Associated SC10 Beginner's Buying Guide

TeamSC10.com has put together a buying guide that explains exactly what you need to race or bash the Associated SC10! MORE HERE

Shock Rebuild on the SC10

Shock Rebuild SC10

The shocks on the SC10 should be rebuilt every month or so to keep them in top shape. Over time, the oil in the shocks will slowly leak and after a few weeks the oil loss will start to affect performance of the shocks. Also, rebuilding your shocks gives you a chance to try a new shock oil weight that could shave time off your laps.

We have a shock rebuild guide that walks you through taking apart your shocks, filling them up with fresh oil and getting them back on your SC10.

This guide walks you through changing the oil on one of your shocks. The same concept applies to the front and rear shocks.

Step 1: Remove the shocks from the SC10

Grab a 3/32" hex driver and remove the two hex screws holding the shock to the shock tower and the a-arm (Pictured above is the front-right shock). Remove the top hex screw by holding the nut on the screw with some pliers and then unscrewing with the hex driver. Pictured to the right is the shock after the top hex screw was removed. No need for pliers on the bottom screw, just unscrew with hex driver. Keep your screws in a safe place or even better just leave them threaded into the a-arm and shock tower.

Step 2: Remove the springs from shock bodies

Compress the spring and pull up the spring container so it is on the shock shaft (See picture to the right). Pop the shock container off the shock shaft and put it in a safe place. Then remove the spring and make sure to locate the plastic piece that fits on the top of the spring. You can remove the pre-load spacers from the shock body, but it is not necessary.

Step 3: Remove the shock caps, empty oil, and refill

Grab 2 sets of pliers (1 pair of needle nose) to remove the shock caps. Grip the hex portion at the top of the shock body with the needle nose pliers and then grip the shock cap with the 2nd set of pliers. Then simply loosen the shock cap while being careful not to spill the shock oil (See picture to the right).

Then empty the oil into a garbage can. After emptying, slowly push the shock shaft into the shock body. A little more oil should come out when the shock shaft is fully compressed. Next, grab your shock oil of choice and fill the shock body until the oil forms a thin bubble over the rim of the shock body. Make sure the shock shaft is fully extended before filling! Screw the shock cap back on with your fingers, do not over-tighten.

For a shock oil weight, we recommend 35wt in the rear and 40wt in the front. This is for a hard clay track with 8th scale jumps.

If you are running on a 10th scale track you might want to try a lower weight oil all the way around, because you don't need to worry about bottoming-out on the jumps and the softer action will increase traction through the bumps and turns.

If you are running in the street, try a higher weight all the way around. This will give you more stability at high speeds and keep your truck from bottoming out on any jumps you set up in your driveway :)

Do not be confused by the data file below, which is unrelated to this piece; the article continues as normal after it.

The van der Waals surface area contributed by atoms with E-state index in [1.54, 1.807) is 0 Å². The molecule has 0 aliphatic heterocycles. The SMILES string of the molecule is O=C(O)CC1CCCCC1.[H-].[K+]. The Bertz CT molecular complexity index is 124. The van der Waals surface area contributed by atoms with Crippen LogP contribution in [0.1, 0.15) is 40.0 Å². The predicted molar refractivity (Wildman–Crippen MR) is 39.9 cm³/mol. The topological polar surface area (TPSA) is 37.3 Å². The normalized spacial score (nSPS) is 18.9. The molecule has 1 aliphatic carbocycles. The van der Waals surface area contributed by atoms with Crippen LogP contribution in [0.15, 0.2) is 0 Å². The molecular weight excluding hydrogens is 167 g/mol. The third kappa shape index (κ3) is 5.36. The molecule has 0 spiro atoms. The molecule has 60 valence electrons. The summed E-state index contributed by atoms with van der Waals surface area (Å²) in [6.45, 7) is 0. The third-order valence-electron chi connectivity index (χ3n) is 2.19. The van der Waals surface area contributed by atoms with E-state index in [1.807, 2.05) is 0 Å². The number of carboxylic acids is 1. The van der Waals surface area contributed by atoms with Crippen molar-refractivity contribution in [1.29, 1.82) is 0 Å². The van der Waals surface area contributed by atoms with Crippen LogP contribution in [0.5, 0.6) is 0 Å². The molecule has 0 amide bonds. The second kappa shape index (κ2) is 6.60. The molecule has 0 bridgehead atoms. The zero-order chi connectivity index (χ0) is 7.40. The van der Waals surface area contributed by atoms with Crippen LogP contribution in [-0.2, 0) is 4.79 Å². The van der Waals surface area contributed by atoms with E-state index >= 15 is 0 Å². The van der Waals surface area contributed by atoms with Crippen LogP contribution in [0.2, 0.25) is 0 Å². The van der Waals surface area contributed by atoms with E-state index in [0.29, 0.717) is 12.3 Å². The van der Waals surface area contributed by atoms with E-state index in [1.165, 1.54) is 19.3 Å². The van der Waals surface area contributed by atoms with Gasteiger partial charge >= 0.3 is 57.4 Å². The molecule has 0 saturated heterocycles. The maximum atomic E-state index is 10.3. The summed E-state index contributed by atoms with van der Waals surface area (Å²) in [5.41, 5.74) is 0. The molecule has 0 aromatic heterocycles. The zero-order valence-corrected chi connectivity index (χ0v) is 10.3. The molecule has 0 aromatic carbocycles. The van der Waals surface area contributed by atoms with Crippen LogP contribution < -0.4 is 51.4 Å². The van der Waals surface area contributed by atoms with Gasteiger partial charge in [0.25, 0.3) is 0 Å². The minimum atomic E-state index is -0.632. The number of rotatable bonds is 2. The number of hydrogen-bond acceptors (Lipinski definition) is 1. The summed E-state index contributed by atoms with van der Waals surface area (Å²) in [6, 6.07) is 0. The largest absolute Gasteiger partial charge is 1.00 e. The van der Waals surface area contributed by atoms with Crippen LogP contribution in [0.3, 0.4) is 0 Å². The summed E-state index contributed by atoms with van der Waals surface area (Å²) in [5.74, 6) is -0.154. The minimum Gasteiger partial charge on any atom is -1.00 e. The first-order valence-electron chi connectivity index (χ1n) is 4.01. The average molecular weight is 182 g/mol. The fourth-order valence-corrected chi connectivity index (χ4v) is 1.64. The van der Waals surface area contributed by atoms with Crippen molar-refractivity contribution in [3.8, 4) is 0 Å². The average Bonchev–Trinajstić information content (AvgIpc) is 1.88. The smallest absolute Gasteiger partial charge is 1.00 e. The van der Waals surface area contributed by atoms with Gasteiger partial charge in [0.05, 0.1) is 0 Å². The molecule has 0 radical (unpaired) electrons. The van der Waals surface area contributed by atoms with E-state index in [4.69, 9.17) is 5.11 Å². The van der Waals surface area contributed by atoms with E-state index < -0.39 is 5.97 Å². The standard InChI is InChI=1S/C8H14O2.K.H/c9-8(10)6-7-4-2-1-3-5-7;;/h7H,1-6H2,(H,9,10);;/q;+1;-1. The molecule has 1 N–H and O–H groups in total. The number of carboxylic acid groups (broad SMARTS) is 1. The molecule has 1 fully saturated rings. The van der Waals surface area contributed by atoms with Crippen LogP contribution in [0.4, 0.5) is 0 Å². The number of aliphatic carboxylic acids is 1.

Step 4: Bleed the Shocks

When you screw the shock cap back on and compress the shock shaft, you should notice a fair amount of pressure in the shock. This is because there is an excess of oil/air in the shock body that needs to be bled out. With the shock shaft fully extended, loosen the shock cap a few turns, tilt the shock about 45 deg, and compress the shaft. If you cannot compress the shaft all the way, loosen the shock cap a little more until you can. Once you can compress the shaft all the way, tighten the shock cap and check the pressure in the shock again. The idea is to bleed out a little shock oil and air from the shock body so that their is very little pressure in the shock. The pressure in the shock ca be gauged by how far the shock shaft extends after you compress it all the way. Pictured to the right is my shock after bleeding and compressing the shock shaft all the way. You can see there is a little pressure pushing the shock shaft out, but not too much.

Step 5: Put the springs back on the shock and re-install the shock

Once you have bled the shocks, make sure the shock cap is tight on the shock body. Use the pliers to tighten, but be careful not to over tighten. Put your spring back on and re-install the plastic spring container on the bottom of the shaft. Then screw the shock back onto the truck.

That's it! Only 5 steps. The first time it will probably take you 5-6 minutes per shock, but with a little practice and the right tools you will be doing a 4-shock rebuild in 10-15 minutes.

Be sure to read our article about the new SC10 FT Front V2 Threaded Shocks and the SC10 FT Rear V2 Threaded Shocks

If anything in this article is unclear, please post below so I can clarify.

Thing is, when I use this method, when I fully compress the shock I can hear air bubbles no matter how close I bleed the shock. The guys at my lhs dont have any air in their shocks at all. Would different caps make this easier?

Unscrew the bottom of the shock and u will see the o-ring they go n their.

i am trying to rebuild my rtr shocks but cant quiet figure it out. i bought the rebuilt kit that comes with new o-rings and spacers and stuff but cant figure out where to install them. all help greatly appreciated. thank you darren

i am trying to rebuild my rtr shocks but cant quiet figure it out. i bought the rebuilt kit that comes with new o-rings and spacers and stuff but cant figure out where to install them. all help greatly appreciated. thank you darren

Post new comment

The content of this field is kept private and will not be shown publicly.
By submitting this form, you accept the Mollom privacy policy.